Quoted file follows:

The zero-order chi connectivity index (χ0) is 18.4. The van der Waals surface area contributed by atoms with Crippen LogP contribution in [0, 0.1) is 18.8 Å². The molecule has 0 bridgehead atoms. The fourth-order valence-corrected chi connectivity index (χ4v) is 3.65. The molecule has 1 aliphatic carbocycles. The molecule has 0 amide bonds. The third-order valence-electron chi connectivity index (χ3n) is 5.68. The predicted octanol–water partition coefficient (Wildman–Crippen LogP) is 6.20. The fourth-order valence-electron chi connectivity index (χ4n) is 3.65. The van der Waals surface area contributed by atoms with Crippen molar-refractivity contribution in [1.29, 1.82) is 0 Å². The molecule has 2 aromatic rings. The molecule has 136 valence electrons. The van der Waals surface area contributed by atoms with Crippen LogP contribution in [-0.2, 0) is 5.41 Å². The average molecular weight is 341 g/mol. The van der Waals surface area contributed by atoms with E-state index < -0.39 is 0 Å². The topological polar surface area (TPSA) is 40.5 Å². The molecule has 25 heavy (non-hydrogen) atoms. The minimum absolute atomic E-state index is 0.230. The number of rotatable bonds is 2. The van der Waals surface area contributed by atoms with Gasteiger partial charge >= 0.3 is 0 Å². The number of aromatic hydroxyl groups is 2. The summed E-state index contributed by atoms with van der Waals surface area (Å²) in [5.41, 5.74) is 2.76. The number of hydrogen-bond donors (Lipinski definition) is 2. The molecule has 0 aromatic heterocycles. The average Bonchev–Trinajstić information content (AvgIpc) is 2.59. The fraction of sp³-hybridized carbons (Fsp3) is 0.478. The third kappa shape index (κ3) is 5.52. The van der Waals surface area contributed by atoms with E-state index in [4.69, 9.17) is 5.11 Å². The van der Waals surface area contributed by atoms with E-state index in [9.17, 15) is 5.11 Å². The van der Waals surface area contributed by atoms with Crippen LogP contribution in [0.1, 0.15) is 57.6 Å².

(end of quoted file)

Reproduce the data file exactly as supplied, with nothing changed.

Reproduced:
The zero-order chi connectivity index (χ0) is 18.4. The van der Waals surface area contributed by atoms with Crippen LogP contribution in [0, 0.1) is 18.8 Å². The molecule has 0 bridgehead atoms. The fourth-order valence-corrected chi connectivity index (χ4v) is 3.65. The molecule has 1 aliphatic carbocycles. The molecule has 0 amide bonds. The third-order valence-electron chi connectivity index (χ3n) is 5.68. The predicted octanol–water partition coefficient (Wildman–Crippen LogP) is 6.20. The fourth-order valence-electron chi connectivity index (χ4n) is 3.65. The van der Waals surface area contributed by atoms with Crippen molar-refractivity contribution in [1.29, 1.82) is 0 Å². The molecule has 2 aromatic rings. The molecule has 136 valence electrons. The van der Waals surface area contributed by atoms with Crippen LogP contribution in [-0.2, 0) is 5.41 Å². The average molecular weight is 341 g/mol. The van der Waals surface area contributed by atoms with E-state index < -0.39 is 0 Å². The topological polar surface area (TPSA) is 40.5 Å². The molecule has 25 heavy (non-hydrogen) atoms. The minimum absolute atomic E-state index is 0.230. The number of rotatable bonds is 2. The van der Waals surface area contributed by atoms with Gasteiger partial charge >= 0.3 is 0 Å². The number of aromatic hydroxyl groups is 2. The summed E-state index contributed by atoms with van der Waals surface area (Å²) in [5.41, 5.74) is 2.76. The number of hydrogen-bond donors (Lipinski definition) is 2. The molecule has 0 aromatic heterocycles. The average Bonchev–Trinajstić information content (AvgIpc) is 2.59. The fraction of sp³-hybridized carbons (Fsp3) is 0.478. The third kappa shape index (κ3) is 5.52. The van der Waals surface area contributed by atoms with E-state index in [4.69, 9.17) is 5.11 Å². The van der Waals surface area contributed by atoms with E-state index in [9.17, 15) is 5.11 Å². The van der Waals surface area contributed by atoms with Crippen LogP contribution in [0.1, 0.15) is 57.6 Å².